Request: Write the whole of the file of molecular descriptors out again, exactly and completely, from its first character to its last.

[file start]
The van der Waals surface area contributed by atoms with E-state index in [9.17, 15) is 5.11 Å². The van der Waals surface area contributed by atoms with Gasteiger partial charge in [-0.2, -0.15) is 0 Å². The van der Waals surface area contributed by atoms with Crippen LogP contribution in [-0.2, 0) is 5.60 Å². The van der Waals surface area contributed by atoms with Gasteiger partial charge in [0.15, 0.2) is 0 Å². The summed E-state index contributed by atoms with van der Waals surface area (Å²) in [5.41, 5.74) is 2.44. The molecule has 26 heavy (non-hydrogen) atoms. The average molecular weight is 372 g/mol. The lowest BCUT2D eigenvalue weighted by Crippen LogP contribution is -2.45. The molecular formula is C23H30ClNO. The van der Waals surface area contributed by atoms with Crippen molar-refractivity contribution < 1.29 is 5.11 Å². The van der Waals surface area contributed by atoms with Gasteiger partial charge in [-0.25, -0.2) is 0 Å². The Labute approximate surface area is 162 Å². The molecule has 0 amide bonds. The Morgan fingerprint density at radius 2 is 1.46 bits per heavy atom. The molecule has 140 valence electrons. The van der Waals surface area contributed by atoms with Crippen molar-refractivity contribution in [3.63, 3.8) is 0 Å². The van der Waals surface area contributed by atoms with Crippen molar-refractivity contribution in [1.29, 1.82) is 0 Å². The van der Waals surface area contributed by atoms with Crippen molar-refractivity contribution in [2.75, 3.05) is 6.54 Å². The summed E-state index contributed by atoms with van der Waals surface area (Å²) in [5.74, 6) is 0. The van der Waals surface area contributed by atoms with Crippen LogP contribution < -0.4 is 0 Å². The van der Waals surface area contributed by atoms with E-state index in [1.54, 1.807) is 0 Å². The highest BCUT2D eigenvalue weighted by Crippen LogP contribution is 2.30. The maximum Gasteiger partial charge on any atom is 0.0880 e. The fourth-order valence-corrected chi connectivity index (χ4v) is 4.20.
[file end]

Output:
The van der Waals surface area contributed by atoms with E-state index in [9.17, 15) is 5.11 Å². The van der Waals surface area contributed by atoms with Gasteiger partial charge in [-0.2, -0.15) is 0 Å². The van der Waals surface area contributed by atoms with Crippen LogP contribution in [-0.2, 0) is 5.60 Å². The van der Waals surface area contributed by atoms with Gasteiger partial charge in [0.15, 0.2) is 0 Å². The summed E-state index contributed by atoms with van der Waals surface area (Å²) in [5.41, 5.74) is 2.44. The molecule has 26 heavy (non-hydrogen) atoms. The average molecular weight is 372 g/mol. The lowest BCUT2D eigenvalue weighted by Crippen LogP contribution is -2.45. The molecular formula is C23H30ClNO. The van der Waals surface area contributed by atoms with Crippen molar-refractivity contribution < 1.29 is 5.11 Å². The van der Waals surface area contributed by atoms with Gasteiger partial charge in [-0.25, -0.2) is 0 Å². The Labute approximate surface area is 162 Å². The molecule has 0 amide bonds. The Morgan fingerprint density at radius 2 is 1.46 bits per heavy atom. The molecule has 140 valence electrons. The van der Waals surface area contributed by atoms with Crippen molar-refractivity contribution in [3.63, 3.8) is 0 Å². The van der Waals surface area contributed by atoms with Crippen molar-refractivity contribution in [1.29, 1.82) is 0 Å². The van der Waals surface area contributed by atoms with Crippen molar-refractivity contribution in [2.75, 3.05) is 6.54 Å². The summed E-state index contributed by atoms with van der Waals surface area (Å²) in [5.74, 6) is 0. The van der Waals surface area contributed by atoms with Crippen LogP contribution < -0.4 is 0 Å². The van der Waals surface area contributed by atoms with E-state index in [1.54, 1.807) is 0 Å². The highest BCUT2D eigenvalue weighted by Crippen LogP contribution is 2.30. The maximum Gasteiger partial charge on any atom is 0.0880 e. The fourth-order valence-corrected chi connectivity index (χ4v) is 4.20.